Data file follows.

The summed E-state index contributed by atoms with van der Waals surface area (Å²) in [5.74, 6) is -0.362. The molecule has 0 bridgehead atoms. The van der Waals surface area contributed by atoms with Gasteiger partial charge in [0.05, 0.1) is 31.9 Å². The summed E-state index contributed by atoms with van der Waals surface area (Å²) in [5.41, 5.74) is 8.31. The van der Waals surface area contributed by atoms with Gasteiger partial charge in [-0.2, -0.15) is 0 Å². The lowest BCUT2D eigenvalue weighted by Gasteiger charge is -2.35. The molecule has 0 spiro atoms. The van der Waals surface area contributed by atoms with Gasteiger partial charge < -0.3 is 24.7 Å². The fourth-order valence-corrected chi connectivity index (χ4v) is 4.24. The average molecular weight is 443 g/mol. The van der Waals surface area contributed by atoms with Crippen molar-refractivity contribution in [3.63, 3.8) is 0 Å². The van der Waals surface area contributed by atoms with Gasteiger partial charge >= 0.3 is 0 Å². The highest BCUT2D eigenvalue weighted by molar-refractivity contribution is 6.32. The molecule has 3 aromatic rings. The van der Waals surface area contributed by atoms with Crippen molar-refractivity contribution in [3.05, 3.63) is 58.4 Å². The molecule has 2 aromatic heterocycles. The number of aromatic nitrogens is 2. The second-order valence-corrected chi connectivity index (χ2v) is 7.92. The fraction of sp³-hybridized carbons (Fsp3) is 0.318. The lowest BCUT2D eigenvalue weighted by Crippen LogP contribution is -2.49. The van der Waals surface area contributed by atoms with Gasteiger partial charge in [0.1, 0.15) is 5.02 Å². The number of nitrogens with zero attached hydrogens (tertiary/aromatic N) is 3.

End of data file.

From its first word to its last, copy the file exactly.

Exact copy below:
The summed E-state index contributed by atoms with van der Waals surface area (Å²) in [5.74, 6) is -0.362. The molecule has 0 bridgehead atoms. The van der Waals surface area contributed by atoms with Gasteiger partial charge in [0.05, 0.1) is 31.9 Å². The summed E-state index contributed by atoms with van der Waals surface area (Å²) in [5.41, 5.74) is 8.31. The van der Waals surface area contributed by atoms with Gasteiger partial charge in [-0.2, -0.15) is 0 Å². The lowest BCUT2D eigenvalue weighted by Gasteiger charge is -2.35. The molecule has 0 spiro atoms. The van der Waals surface area contributed by atoms with Gasteiger partial charge < -0.3 is 24.7 Å². The fourth-order valence-corrected chi connectivity index (χ4v) is 4.24. The average molecular weight is 443 g/mol. The van der Waals surface area contributed by atoms with Crippen molar-refractivity contribution in [3.63, 3.8) is 0 Å². The van der Waals surface area contributed by atoms with Gasteiger partial charge >= 0.3 is 0 Å². The highest BCUT2D eigenvalue weighted by molar-refractivity contribution is 6.32. The molecule has 3 aromatic rings. The van der Waals surface area contributed by atoms with Crippen molar-refractivity contribution in [3.05, 3.63) is 58.4 Å². The molecule has 2 aromatic heterocycles. The number of aromatic nitrogens is 2. The second-order valence-corrected chi connectivity index (χ2v) is 7.92. The fraction of sp³-hybridized carbons (Fsp3) is 0.318. The lowest BCUT2D eigenvalue weighted by Crippen LogP contribution is -2.49. The van der Waals surface area contributed by atoms with Gasteiger partial charge in [0.1, 0.15) is 5.02 Å². The number of nitrogens with zero attached hydrogens (tertiary/aromatic N) is 3.